If it’s raining or dreary outdoors, host a fun family Olympics event indoors. Create fun contests that kids (and parents) can do inside…safely. Have three-legged races across the living room, hula hoop competitions or something silly. Make it fun and get creative. Think about each child’s strengths, too, when choosing events.
Turn on the music and…dance! Dancing is great exercise and it’s fun. Choose some kid-friendly tunes and get moving. You might even host a dance competition.
Whether kids have blocks or building bricks, use those building materials to encourage creativity and have children build something new and unique. Or maybe parents come up with a building project.
No matter what the season, the house can always use a bit of cleaning. Have kids help with simple tasks like sorting clean laundry or just picking up their room. Yes, parents can make a game of cleaning. However, keep tasks appropriate for a child’s age and abilities.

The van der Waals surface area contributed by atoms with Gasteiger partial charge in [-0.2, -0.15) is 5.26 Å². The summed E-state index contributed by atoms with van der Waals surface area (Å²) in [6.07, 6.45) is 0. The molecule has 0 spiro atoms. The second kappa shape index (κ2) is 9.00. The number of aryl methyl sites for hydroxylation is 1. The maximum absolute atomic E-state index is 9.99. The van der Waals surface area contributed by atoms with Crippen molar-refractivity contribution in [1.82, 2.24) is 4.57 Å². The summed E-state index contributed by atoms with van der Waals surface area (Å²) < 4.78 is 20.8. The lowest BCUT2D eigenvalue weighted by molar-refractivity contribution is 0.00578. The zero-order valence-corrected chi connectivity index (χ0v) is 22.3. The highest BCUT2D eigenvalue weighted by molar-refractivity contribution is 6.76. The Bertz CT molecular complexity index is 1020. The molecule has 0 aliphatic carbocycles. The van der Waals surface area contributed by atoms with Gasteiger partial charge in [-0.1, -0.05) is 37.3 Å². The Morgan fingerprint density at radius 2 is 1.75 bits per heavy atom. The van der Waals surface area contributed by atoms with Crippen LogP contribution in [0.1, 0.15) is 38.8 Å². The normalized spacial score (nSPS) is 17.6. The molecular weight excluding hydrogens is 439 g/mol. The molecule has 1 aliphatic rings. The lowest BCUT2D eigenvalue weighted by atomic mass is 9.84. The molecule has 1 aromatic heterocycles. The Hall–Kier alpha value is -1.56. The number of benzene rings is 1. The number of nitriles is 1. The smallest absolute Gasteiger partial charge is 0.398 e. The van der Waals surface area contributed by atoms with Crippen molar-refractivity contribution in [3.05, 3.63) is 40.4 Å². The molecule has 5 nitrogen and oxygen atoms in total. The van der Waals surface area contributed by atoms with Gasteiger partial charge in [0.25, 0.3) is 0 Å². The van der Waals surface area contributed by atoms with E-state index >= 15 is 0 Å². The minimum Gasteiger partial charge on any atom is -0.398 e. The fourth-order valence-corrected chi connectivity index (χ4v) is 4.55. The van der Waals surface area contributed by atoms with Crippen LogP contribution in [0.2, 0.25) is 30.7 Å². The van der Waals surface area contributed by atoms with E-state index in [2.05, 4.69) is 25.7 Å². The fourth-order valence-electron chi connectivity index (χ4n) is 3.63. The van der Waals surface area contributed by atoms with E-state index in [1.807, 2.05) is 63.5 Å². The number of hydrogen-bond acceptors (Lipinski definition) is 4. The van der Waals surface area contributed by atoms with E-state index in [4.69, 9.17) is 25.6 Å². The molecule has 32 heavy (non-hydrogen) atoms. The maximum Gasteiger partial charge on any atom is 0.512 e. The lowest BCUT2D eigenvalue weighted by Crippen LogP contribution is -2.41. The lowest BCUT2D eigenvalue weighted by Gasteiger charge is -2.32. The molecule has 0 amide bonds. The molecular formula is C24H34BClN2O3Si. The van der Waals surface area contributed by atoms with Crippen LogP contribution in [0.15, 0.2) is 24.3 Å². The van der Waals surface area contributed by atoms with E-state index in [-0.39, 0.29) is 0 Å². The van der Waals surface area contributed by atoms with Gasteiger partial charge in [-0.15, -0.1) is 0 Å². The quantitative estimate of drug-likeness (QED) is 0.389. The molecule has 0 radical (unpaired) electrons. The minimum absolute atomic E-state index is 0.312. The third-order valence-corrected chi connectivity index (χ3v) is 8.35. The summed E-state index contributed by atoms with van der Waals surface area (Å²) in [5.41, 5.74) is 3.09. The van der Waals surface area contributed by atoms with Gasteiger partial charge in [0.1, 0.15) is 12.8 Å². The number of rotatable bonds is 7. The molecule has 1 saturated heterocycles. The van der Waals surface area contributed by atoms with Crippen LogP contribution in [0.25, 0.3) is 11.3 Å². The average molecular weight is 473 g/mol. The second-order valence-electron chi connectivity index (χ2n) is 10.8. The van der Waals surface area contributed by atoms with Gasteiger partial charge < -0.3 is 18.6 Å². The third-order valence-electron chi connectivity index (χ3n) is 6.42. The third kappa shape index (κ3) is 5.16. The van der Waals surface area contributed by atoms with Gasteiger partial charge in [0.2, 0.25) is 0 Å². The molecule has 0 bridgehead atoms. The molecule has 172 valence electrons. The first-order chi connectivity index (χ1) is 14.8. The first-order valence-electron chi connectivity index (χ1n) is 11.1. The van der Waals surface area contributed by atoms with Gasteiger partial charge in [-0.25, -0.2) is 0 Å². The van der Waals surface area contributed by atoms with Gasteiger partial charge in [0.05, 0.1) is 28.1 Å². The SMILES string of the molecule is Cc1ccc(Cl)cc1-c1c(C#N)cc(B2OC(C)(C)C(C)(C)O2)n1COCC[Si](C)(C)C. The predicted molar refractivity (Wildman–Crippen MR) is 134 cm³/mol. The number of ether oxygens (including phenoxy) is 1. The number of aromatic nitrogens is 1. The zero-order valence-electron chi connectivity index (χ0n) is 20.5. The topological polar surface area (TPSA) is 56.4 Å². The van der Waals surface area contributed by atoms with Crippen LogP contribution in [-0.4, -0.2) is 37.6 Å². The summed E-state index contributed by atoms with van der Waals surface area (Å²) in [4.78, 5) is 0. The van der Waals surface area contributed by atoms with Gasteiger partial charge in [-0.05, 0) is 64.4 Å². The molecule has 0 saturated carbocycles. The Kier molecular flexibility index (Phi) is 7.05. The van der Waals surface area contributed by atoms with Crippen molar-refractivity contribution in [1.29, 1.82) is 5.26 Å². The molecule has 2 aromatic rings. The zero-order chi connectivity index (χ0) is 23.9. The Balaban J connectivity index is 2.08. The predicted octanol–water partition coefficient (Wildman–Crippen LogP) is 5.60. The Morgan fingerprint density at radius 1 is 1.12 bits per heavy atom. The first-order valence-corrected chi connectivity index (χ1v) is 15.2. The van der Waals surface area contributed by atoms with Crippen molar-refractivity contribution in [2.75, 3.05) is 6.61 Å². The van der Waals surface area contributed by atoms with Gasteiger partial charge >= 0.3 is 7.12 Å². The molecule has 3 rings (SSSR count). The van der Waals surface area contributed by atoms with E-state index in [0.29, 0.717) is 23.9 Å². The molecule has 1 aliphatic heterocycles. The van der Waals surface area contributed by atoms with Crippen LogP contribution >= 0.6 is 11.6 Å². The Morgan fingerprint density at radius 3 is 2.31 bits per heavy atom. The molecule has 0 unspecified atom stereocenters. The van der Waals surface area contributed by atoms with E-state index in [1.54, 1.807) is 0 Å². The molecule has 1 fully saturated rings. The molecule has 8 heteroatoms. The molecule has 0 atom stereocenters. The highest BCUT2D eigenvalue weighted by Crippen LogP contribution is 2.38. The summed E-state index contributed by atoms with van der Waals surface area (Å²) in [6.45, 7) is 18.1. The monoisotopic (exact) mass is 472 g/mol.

When parents are out on errands with preschoolers, giving them a phone or tablet might be an easy solution to keep them entertained. Preschoolers and younger kids, though, should only have an hour a day of screen time per the American Academy of Pediatrics. With screen time limited, parents might wish to choose apps that are educational but structured like a game; while kids can enjoy playing on the app, they are also learning about shapes, letters, numbers or colors. At home, boredom and frustration can be alleviated with fun activities like coloring, playing outdoors, building a fort, dancing, and more.
While many educational games and apps are free, some that focus on more structured learning like Readability may require a subscription. Before committing to a reading app or any subscription-based learning app, parents may wish to inquire about a free trial period to better understand the features and benefits.
Readability offers a seven-day free trial period. Sign up today!